The azide group (three nitrogens bonded together in a row, for the non-chemists in the crowd) has several personalities. Unfortunately, most of them are hostile. Azide anion, as you find in sodium azide, is pretty toxic. It shuts down several important enzymes, and it's often used in biology labs as a general metabolic poison.
Covalent azides are a different sort of beast. Having something directly bonded to the group stops it from being an enzyme-killer, for the most part, but you have a new problem to worry about: explosiveness. In general, reasonably high molecular weight azides are OK to handle (e.g., the early anti-HIV drug azidothymidine). I've made some of that sort, since azide displacement is a classic (and useful) way to get a nitrogen into your molecule. But the smaller ones aren't worth the risk.
That's because the higher the percentage of nitrogens in the formula, the more you have to worry. Thermodynamically, nitrogens bonded to each other are always regarded as guilty until proven innocent - there's always the fear that they're going to find a way to throw off their civilized clothes and revert to wild nitrogen gas. That's a hugely stable compound. If your structure goes that route, all that extra bonding energy it used to have ends up diverted into flying shrapnel and loud noises.
A few years ago I saw some Israeli escape artists has prepared triazidomethane, which I wouldn't touch with somebody else's ten-foot titanium pole. One carbon, one hydrogen, and nine nitrogens - look at the time! Gotta run! But there's always worse. Just today I was reading a soon-to-be-published paper in Angewandte Chemiefrom some daredevils at USC. They've prepared titanium tetraazide, of all things. One titanium and twelve nitrogens: whoa! Podiatrist appointment! See you later!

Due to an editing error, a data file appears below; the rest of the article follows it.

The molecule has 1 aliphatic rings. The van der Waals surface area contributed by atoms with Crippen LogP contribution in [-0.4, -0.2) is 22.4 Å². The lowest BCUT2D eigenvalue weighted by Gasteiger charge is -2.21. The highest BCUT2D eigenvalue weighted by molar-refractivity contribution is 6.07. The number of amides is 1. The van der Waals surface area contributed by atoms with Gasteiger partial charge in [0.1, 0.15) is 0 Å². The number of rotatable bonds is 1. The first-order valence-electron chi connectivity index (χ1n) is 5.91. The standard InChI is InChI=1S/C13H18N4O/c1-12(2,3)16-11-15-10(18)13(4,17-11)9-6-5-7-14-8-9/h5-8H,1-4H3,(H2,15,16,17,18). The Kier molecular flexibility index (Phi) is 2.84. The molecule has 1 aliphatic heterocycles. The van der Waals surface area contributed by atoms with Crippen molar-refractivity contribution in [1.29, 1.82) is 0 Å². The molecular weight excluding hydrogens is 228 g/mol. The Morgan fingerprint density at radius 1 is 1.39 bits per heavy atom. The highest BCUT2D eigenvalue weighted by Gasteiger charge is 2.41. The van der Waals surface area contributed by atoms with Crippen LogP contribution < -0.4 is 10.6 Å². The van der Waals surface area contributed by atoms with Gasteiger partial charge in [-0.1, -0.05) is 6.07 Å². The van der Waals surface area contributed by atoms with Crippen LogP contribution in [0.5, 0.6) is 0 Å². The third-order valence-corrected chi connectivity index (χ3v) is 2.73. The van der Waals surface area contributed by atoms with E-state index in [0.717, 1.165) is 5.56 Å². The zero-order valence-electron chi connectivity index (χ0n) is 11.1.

You can isolate the stuff, it seems, as long as you handle it properly. It turns out that brutal treatments like, say, touching it with a spatula, or cooling down a vial of it in liquid nitrogen - you know, rough handling - make it detonate violently. I think that staring hard at it is OK, though. The authors recommend using everything you have for protection if you're zany enough to follow their lead: goggles, blast shield, face shield, leather suit (!) and ear plugs. Those last two suggestions are unique in my experience, and quite. . .evocative of what you have to look foward to with these compounds. (We don't have any leather suits around where I work, although I'm sure I'd look dashing in one.)
Some of the folks on the paper have a joint appointment with an Air Force missile propulsion research lab. They've found a home. Me, I'll be way over here.